Durians can be eaten at various degrees of ripeness. Some people, mostly Thais, actually prefer their durians slightly under ripe, like those who prefer their bananas green. Others, notably the Indonesians, often prefer a durian so ripe it’s developed an alcoholic bite. I like neither. I chase that perfection of flavor when the sweetness and caramel-stink are at their peak and the texture is smooth as silk and sticky as cream cheese. Here are our tips and tricks to picking the perfect durian.
That Heavenly Smell
Durian is odoriferous, and all the more so when fully ripe. However, the outside of a perfectly ripe durian doesn’t have the same sharp pungency as the inside. Since the shell of the durian doesn’t contain the same volatiles as the flesh, if the durian hasn’t been broken open yet, either by force of falling or a knife, the odor should remain mostly sealed inside. This varies slightly with the thickness of the shell.
If the durian has no smell at all, chances are it’s not ripe. If it smells really strong, chances are it’s overripe. When you get your nose close to the fruit, you should experience a low level, earthy yet sulfurous smell, like
fresh cut grass and scrambled eggs. The famous, nauseating stink that
wafts up and down streets is the result of opened durians, overripe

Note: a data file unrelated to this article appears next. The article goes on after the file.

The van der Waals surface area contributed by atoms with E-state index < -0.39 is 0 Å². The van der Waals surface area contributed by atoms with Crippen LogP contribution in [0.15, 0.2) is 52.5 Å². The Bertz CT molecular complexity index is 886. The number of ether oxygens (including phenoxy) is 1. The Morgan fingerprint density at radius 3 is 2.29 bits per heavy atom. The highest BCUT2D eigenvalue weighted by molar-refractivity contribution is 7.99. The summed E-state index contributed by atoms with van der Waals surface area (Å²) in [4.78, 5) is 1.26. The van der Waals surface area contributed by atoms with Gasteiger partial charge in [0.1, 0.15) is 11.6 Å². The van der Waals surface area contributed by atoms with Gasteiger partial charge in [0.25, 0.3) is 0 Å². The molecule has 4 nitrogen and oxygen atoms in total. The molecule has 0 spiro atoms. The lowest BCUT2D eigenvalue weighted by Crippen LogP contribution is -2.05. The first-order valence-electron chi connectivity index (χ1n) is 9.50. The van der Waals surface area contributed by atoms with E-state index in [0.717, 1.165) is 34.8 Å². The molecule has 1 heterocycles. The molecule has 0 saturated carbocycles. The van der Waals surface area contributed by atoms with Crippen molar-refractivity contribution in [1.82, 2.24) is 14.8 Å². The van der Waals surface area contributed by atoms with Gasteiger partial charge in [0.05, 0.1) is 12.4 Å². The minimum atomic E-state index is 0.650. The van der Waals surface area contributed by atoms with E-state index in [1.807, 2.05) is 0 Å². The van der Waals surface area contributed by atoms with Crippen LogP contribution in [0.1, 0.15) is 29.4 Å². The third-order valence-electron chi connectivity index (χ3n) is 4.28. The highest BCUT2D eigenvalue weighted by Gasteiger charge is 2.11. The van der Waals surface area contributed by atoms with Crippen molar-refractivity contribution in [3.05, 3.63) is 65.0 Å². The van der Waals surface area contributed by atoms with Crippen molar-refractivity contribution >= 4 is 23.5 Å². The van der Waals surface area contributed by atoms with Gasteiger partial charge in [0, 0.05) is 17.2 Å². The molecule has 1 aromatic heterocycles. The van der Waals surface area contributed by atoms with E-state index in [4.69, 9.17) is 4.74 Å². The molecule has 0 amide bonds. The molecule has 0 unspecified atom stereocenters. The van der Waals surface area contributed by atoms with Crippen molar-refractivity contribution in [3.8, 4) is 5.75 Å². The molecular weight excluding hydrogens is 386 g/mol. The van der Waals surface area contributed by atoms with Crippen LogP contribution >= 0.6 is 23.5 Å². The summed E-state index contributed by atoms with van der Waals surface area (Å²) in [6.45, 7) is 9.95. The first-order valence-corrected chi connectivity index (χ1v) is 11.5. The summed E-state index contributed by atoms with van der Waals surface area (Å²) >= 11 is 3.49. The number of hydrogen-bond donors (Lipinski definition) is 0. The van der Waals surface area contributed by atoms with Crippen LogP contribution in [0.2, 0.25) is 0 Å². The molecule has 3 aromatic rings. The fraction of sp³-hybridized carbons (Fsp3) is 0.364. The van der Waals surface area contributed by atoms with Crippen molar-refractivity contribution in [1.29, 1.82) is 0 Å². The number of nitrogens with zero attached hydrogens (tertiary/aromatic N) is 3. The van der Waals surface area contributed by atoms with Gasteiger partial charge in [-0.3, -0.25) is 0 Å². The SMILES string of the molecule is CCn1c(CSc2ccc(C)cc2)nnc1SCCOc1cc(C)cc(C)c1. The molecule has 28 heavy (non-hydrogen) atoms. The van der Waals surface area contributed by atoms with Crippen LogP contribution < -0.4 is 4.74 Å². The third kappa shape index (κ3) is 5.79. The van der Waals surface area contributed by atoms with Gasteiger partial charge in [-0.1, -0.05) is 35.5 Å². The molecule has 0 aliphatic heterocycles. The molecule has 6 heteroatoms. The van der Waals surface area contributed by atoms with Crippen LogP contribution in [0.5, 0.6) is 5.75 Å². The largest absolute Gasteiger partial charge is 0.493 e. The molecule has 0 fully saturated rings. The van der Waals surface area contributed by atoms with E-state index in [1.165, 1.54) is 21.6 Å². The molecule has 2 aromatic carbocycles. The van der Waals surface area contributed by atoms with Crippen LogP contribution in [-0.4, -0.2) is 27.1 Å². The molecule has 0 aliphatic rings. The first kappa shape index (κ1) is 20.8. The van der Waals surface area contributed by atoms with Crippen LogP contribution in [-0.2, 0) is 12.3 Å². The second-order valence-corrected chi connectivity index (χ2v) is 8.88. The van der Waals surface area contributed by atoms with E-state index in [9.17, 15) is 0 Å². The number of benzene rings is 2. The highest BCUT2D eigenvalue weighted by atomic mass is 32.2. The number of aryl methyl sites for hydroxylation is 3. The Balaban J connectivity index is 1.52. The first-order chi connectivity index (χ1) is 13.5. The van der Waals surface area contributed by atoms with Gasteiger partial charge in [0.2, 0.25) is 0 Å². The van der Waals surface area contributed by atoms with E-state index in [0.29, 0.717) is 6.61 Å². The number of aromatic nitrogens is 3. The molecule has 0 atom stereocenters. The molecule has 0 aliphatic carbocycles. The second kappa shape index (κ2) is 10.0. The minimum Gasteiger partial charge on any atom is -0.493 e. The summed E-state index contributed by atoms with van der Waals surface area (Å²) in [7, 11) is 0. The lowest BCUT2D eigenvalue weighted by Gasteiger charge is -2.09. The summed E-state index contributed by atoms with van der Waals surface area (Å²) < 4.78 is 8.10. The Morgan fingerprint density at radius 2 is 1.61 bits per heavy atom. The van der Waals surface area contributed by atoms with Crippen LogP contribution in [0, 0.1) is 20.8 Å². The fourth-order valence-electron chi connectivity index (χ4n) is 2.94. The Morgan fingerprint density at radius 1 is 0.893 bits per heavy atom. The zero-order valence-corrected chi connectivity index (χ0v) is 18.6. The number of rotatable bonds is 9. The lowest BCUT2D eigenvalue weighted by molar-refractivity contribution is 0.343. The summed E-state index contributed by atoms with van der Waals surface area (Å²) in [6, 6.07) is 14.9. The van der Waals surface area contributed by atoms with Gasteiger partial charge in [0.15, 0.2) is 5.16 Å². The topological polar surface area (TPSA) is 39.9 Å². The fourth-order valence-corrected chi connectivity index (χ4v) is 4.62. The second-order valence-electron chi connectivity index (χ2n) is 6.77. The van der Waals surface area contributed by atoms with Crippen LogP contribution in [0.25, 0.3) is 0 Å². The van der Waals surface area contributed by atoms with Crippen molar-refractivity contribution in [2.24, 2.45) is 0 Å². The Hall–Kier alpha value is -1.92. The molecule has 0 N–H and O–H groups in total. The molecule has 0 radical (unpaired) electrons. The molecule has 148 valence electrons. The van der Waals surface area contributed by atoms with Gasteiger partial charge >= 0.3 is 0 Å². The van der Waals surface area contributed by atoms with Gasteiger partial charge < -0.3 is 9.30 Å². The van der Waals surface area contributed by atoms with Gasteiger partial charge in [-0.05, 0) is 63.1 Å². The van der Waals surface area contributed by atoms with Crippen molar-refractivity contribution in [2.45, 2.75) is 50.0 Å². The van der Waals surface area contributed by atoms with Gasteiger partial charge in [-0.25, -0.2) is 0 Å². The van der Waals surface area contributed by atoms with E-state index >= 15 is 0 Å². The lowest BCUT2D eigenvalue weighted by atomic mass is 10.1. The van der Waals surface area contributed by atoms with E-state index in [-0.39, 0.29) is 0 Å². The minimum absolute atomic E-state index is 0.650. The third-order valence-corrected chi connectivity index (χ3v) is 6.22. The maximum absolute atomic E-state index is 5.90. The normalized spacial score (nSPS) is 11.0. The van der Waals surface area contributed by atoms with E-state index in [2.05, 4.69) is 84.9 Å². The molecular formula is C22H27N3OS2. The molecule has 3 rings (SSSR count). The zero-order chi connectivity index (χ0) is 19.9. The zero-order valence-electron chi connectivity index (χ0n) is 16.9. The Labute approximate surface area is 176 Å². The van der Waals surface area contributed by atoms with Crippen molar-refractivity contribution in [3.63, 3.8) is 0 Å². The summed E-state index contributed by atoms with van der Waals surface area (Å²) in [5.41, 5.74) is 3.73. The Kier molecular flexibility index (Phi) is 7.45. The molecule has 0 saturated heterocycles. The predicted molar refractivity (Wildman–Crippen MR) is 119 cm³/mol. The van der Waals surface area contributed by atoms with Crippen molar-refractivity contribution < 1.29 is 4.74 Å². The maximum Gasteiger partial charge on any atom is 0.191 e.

durians and durian waste in the vendor’s trash bins. So choose a durian
that smells freshly stinky.
2. The Fall
When ripe, durians fall off the tree. That’s why durian orchards have such a bad rap – every year, several people are injured or die from falling durians (see 2012’s victims).
If the durian fell within the last day, chances are that it’s perfect.
Some people believe that allowing a durian to sit for up to 12 hours
improves the flavor (and drug-like effects), but it’s up to personal tastes.
Ask the vendor if the durian fell, and how long ago. If the person selling the durians also owns the trees, chances are they know exactly what time of day or night that particular durian fell, and from which tree. If not, they’ll also know exactly how long that particular durian has been sitting around at their stall.
Knowing if the durian fell is a good start, but immature durians sometimes get knocked down due to strong winds, rain, animals, or a natural culling process when the tree has too many fruits. In many countries, durians are purposefully cut off the tree days before it would have fallen, for transportation or ease of harvest. All durian vendors outside of Thailand know that the best durians are those that fell, and many have developed tricks to convince you the durian fell fully ripened, when really it’s been sitting under a tarp with calcium carbide. Read on.